Fresh BIA/Kelsey Data: U.S. Mobile Revs Grow from $7.2B to $30B by 2018
It’s that time of year again; BIA/Kelsey’s spring release of its local media forecast. This is broken down into its media components, such as Online, TV, Yellow Pages, Mobile, etc… The full forecast will be out in a few weeks. Today we release the first component: Mobile.
Part of the Executive Summary and charts are below. The top-line takeaway is overall U.S. mobile ad revenue growth: $7.2 billion last year to $30.3 billion by 2018. That includes search, display, SMS, video and native social (i.e. FB news feed ads). The latter caused us to dial figures up from last year.
Zeroing in on the forecast’s main theme of location targeted mobile ads, those went from $2.9 billion last year to $15.7 billion in 2018. That makes them 40 percent of overall mobile ad revenues, growing to 52 percent in 2018. There are lots of reasons for that, some of which are outlined below.
Lastly, it’s notable that this forecast release coincides with today’s IAB release of prior year online and mobile audits. It’s good to see accuracy in their figures, especially the mobile numbers which I believe due to parity with the figures I devised. Their $7.1B is just shy of our $7.2B.
To engage over these numbers or for a full copy of the forecast, email my colleague Steve Passwaiter. And we’ll be discussing these figures in greater depth during our Leading in Local conference next month in Atlanta. Email me directly for a discount code at mbolandATbiakelsey.com.
— Location targeted mobile advertising — the centerpiece of this forecast — is included within total U.S. mobile advertising (see slide 22 for this breakdown).
— To understand the localized portion requires first panning back to the total mobile ad revenue picture. Here, BIA/Kelsey projects revenue to grow from $7.2 billion in 2013 to $30.3 billion in 2018. This projection has increased from our previous forecast (November 2013).
— Increased projections result from guidance from mobile ad networks and ad share leaders such as Google (33 percent of paid clicks now come from mobile devices); and Facebook (53 percent of ad revenues attributed to mobile, up from 23 percent last March).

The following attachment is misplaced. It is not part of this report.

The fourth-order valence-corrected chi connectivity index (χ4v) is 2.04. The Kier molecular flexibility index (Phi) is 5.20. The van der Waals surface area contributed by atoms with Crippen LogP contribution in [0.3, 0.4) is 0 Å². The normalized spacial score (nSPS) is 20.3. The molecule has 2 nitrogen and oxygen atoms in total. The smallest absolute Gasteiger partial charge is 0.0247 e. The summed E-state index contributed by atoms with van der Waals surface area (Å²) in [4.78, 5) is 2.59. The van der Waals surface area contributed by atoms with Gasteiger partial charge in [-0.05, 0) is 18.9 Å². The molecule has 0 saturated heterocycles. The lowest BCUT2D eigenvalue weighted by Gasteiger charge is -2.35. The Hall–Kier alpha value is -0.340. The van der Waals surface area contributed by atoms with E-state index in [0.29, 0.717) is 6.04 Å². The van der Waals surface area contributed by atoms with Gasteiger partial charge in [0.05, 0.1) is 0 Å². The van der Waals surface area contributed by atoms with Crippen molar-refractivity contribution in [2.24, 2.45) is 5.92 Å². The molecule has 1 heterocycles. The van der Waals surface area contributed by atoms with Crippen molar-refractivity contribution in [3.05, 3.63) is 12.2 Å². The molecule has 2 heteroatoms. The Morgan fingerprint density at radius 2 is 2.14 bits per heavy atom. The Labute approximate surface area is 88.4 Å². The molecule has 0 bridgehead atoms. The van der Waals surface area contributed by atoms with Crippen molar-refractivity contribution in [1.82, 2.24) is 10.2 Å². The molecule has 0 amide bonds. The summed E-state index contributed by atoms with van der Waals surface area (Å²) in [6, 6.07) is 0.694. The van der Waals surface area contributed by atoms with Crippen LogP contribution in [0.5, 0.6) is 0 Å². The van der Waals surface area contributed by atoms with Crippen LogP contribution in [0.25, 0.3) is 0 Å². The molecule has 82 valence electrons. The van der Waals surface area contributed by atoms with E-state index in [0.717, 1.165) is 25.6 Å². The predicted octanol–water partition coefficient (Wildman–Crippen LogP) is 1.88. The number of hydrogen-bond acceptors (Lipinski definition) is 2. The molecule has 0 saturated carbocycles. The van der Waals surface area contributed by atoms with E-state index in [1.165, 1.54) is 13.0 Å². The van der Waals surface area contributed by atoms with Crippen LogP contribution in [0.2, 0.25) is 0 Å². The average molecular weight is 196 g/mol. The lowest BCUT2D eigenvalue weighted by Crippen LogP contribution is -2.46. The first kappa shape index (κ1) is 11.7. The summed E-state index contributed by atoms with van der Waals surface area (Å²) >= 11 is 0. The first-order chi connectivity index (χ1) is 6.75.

— Google’s Enhanced Campaigns*, launched in July, will compound these factors by forcing mobile ads on search advertisers (default campaign inclusion). This will accelerate a mobile advertising learning curve and adoption cycle for all search advertisers, including SMBs.
— Enhanced Campaigns will also notably close the current gap between mobile ad rates and desktop equivalents (rates are demand-driven).
— This will play out as an influx of advertisers in Google’s bid marketplace for mobile keywords will naturally boost bid pressure and thus CPCs. There is shift is already underway, evidenced by data shared with us by search marketing agencies.
— The share of the overall mobile ad revenue pie attributed to location based campaigns will grow from 40 percent ($2.9 billion) in 2013 to 52 percent ($15.7 billion) in 2018.
— This share shift remained fairly consistent from our previous forecast, as the factors driving localized mobile ad adoption have remained steady.
— These factors include advertiser demand, higher ad performance for location targeted ad campaigns, and resulting increases in mobile ad rates (CPMs, CPCs).
— Other important factors driving this localized share include the adoption of mobile local advertising tactics (i.e. geo-fencing, click-to-call, click to map) by national advertisers, who account for most U.S. mobile ad spending.
— SMB adoption — a slow but growing share of localized mobile advertising — will likewise impact its growth.
— For national brand advertisers, the shift to location targeted mobile advertising will be driven by their natural evolution to adopt effective, increasingly available, and currently undervalued mobile local ad inventory.
— Innovation among ad networks and ad tech providers (e.g., Enhanced Campaigns) will provide additional incentive and impetus for this transition.
— For SMBs, the sector’s digital media adoption traditionally lags behind national advertisers due to lower levels of tech savvy, budget, time and human resources.
— However, SMB-driven growth is expected throughout our forecast period due to evolving SMB savvy and growing propensity to self-serve with offerings like Google AdWords and Facebook (pull).
— Also at play will be the accelerating mobile innovation, sales and bundling efforts of local media companies (push).
— As an example of the push paradigm, Yelp last month partnered with YP. The publisher’s 4,000 local sales reps will now be armed with Yelp advertising packages, which include mobile presence and distribution.